Michuki delves into fuel saga

October 14, 2008 12:00 am

, NAIROBI, October 14 – Acting Finance Minister John Michuki has warned that the government ‘will use any means available’ to compel fuel companies to lower their prices.

In a statement issued from Washington on Monday, Mr Michuki urged the companies to reduce their prices to reflect the declining global prices which now stands at $78 a barrel down from an all-time high of $145.

“The government would like to make it clear that it stands ready to use every instrument at its disposal to protect consumers and the economy at large.  Despite the sharp and steady drop, the pump prices continue to remain unacceptably at high levels,” Mr Michuki noted as he emphasised the need for urgent action.  “The government urges the oil companies to act responsibly and immediately reduce their pump prices.”

The government has engaged the companies for months over the prices even as the latter appeared reluctant to reduce their prices despite a reduction in global prices.  It is common for the suppliers to instantly adjust pump prices upwards every time the international market fluctuates.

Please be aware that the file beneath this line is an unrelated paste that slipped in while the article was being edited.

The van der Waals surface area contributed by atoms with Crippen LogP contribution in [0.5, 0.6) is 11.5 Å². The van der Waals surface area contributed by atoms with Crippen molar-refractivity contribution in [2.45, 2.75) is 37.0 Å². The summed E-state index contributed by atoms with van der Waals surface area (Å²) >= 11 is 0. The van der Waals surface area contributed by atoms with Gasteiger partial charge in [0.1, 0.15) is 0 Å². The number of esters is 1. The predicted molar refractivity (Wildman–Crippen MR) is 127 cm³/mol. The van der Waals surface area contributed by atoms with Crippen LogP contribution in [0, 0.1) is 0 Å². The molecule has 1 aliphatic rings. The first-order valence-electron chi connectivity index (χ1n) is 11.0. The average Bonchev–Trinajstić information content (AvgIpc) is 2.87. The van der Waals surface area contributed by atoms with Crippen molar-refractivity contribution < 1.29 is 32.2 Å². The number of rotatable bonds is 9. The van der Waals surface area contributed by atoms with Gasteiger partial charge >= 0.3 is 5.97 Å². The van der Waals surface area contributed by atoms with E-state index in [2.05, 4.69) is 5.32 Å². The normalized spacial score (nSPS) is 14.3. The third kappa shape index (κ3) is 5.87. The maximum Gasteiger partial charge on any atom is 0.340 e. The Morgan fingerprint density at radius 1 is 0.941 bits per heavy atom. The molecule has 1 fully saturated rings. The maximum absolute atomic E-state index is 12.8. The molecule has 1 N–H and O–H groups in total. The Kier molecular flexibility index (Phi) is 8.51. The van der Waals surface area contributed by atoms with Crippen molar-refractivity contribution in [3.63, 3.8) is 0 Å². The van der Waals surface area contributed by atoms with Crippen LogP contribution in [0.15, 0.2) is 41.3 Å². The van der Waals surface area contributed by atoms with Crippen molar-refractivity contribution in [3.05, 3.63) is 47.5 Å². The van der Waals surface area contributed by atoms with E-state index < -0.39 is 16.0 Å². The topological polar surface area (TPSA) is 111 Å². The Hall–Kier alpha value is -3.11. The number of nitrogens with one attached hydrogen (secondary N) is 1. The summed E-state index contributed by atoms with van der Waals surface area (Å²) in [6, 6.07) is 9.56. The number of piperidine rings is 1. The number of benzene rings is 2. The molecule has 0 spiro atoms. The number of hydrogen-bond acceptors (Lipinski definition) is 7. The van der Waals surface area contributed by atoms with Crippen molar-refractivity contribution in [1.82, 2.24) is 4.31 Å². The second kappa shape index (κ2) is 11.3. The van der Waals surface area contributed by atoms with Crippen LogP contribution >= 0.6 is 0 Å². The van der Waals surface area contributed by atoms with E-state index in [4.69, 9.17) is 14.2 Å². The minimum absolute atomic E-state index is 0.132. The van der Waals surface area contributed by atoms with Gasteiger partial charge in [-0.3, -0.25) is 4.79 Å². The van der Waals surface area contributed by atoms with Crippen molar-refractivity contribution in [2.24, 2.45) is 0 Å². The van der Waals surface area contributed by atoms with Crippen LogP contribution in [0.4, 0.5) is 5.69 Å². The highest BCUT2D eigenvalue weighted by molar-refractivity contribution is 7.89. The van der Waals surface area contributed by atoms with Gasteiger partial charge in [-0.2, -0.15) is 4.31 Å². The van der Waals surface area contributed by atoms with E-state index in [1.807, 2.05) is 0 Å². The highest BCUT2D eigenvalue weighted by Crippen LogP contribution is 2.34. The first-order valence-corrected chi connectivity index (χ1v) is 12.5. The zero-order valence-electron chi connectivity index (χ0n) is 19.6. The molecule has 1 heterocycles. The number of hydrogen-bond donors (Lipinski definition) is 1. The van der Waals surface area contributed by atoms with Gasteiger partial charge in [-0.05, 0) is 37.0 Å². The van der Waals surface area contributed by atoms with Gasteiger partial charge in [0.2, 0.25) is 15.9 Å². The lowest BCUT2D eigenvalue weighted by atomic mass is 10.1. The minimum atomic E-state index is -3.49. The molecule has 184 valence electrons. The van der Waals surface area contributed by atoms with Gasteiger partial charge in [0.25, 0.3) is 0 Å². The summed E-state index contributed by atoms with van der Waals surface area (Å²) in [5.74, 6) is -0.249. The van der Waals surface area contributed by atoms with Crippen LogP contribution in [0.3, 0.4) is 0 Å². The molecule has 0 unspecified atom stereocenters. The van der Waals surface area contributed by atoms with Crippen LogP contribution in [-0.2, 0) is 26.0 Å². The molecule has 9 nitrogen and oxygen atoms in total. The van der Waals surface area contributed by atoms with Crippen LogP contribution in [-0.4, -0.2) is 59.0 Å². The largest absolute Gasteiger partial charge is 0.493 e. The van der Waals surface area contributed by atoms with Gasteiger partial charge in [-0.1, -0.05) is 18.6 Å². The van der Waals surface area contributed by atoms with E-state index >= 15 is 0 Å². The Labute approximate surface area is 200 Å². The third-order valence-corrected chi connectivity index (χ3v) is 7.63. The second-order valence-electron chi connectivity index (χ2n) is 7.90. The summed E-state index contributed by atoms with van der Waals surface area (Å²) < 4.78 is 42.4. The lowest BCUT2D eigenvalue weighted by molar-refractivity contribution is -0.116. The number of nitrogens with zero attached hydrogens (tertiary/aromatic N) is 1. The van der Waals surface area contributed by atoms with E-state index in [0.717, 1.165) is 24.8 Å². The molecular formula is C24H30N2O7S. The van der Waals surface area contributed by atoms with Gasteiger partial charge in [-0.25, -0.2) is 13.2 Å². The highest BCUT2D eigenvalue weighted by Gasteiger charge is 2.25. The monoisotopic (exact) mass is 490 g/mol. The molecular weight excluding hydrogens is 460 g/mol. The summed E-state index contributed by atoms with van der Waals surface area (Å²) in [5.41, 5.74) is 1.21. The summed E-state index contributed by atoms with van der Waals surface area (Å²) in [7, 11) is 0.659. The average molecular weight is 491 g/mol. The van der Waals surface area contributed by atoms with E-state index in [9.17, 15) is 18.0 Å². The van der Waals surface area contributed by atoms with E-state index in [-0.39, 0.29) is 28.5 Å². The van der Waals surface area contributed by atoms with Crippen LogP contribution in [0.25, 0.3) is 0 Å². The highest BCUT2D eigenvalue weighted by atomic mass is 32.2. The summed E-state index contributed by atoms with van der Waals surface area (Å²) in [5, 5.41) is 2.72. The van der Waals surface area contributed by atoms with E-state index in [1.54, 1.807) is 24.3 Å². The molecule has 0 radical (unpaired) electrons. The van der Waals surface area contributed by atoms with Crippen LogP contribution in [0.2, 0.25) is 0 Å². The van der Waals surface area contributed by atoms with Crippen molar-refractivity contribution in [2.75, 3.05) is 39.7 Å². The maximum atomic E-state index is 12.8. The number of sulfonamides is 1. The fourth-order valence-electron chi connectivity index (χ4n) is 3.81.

Last week, Energy Minister Kiraitu Murungi warned that the government could result to price controls if the companies failed to regulate themselves. He issued the warning after President Mwai Kibaki ordered the ministers of Finance and Energy to expeditiously address the rising energy costs including that of electricity at the opening of an energy conference in Nairobi.

The State-owned National Oil Corporation has led the campaign by slashing its prices down to Sh96 per litre for unleaded fuel.  Following the warning by Mr Murungi, several fuel companies have now reduced their prices to an average of Sh99 per a litre for premium but the government insists that this is not reflective of trends in the global market.

The rising fuel prices have pushed the cost of essential commodities up.  The trend has also resulted in an increase in the cost of electricity in the country attracting protests from members of the public and manufacturers.

In his statement Mr Michuki said that the high prices had constrained the growth of the economy “making it difficult to create the much needed jobs for our people.” He added that the high prices had affected the value of the shilling. “It has significantly driven inflation from the single-digit range to the double digit and therefore eroded to some extent the purchasing power of the shilling.’

The oil companies have however called on the government to lower the taxes on the precious commodity which they say are largely to blame for the high prices, before they substantially reduce pump prices. However there are concerns that any tax withdrawal could deny the state much needed revenue for important projects like roads.


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